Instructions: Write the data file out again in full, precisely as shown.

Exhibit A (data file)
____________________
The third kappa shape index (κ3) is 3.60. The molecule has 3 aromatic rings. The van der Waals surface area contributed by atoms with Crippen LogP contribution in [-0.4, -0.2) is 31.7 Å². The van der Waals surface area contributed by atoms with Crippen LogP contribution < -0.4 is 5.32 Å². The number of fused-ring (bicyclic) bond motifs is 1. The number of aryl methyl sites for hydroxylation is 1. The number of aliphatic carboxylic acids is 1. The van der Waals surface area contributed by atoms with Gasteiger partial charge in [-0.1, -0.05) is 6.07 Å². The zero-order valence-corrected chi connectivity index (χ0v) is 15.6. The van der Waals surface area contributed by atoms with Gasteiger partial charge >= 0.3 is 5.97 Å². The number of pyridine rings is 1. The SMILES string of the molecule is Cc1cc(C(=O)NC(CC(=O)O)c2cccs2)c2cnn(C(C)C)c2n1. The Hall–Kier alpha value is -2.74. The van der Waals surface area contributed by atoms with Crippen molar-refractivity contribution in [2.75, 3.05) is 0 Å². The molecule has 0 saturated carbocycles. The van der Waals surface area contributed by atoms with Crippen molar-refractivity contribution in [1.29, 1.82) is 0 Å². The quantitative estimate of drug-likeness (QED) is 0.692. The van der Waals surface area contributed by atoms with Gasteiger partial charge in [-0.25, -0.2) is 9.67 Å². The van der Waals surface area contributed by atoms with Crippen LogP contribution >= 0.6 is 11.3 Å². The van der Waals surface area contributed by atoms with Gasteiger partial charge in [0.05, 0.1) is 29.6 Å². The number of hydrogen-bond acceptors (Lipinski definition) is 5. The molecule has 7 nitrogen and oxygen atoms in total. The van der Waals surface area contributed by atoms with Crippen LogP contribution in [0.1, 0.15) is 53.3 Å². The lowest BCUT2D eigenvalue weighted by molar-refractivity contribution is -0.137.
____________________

The third kappa shape index (κ3) is 3.60. The molecule has 3 aromatic rings. The van der Waals surface area contributed by atoms with Crippen LogP contribution in [-0.4, -0.2) is 31.7 Å². The van der Waals surface area contributed by atoms with Crippen LogP contribution < -0.4 is 5.32 Å². The number of fused-ring (bicyclic) bond motifs is 1. The number of aryl methyl sites for hydroxylation is 1. The number of aliphatic carboxylic acids is 1. The van der Waals surface area contributed by atoms with Gasteiger partial charge in [-0.1, -0.05) is 6.07 Å². The zero-order valence-corrected chi connectivity index (χ0v) is 15.6. The van der Waals surface area contributed by atoms with Gasteiger partial charge >= 0.3 is 5.97 Å². The number of pyridine rings is 1. The SMILES string of the molecule is Cc1cc(C(=O)NC(CC(=O)O)c2cccs2)c2cnn(C(C)C)c2n1. The Hall–Kier alpha value is -2.74. The van der Waals surface area contributed by atoms with Crippen molar-refractivity contribution in [2.75, 3.05) is 0 Å². The molecule has 0 saturated carbocycles. The van der Waals surface area contributed by atoms with Crippen molar-refractivity contribution in [1.29, 1.82) is 0 Å². The quantitative estimate of drug-likeness (QED) is 0.692. The van der Waals surface area contributed by atoms with Gasteiger partial charge in [-0.25, -0.2) is 9.67 Å². The van der Waals surface area contributed by atoms with Crippen LogP contribution >= 0.6 is 11.3 Å². The van der Waals surface area contributed by atoms with Gasteiger partial charge in [0.05, 0.1) is 29.6 Å². The number of hydrogen-bond acceptors (Lipinski definition) is 5. The molecule has 7 nitrogen and oxygen atoms in total. The van der Waals surface area contributed by atoms with Crippen LogP contribution in [0.1, 0.15) is 53.3 Å². The lowest BCUT2D eigenvalue weighted by molar-refractivity contribution is -0.137.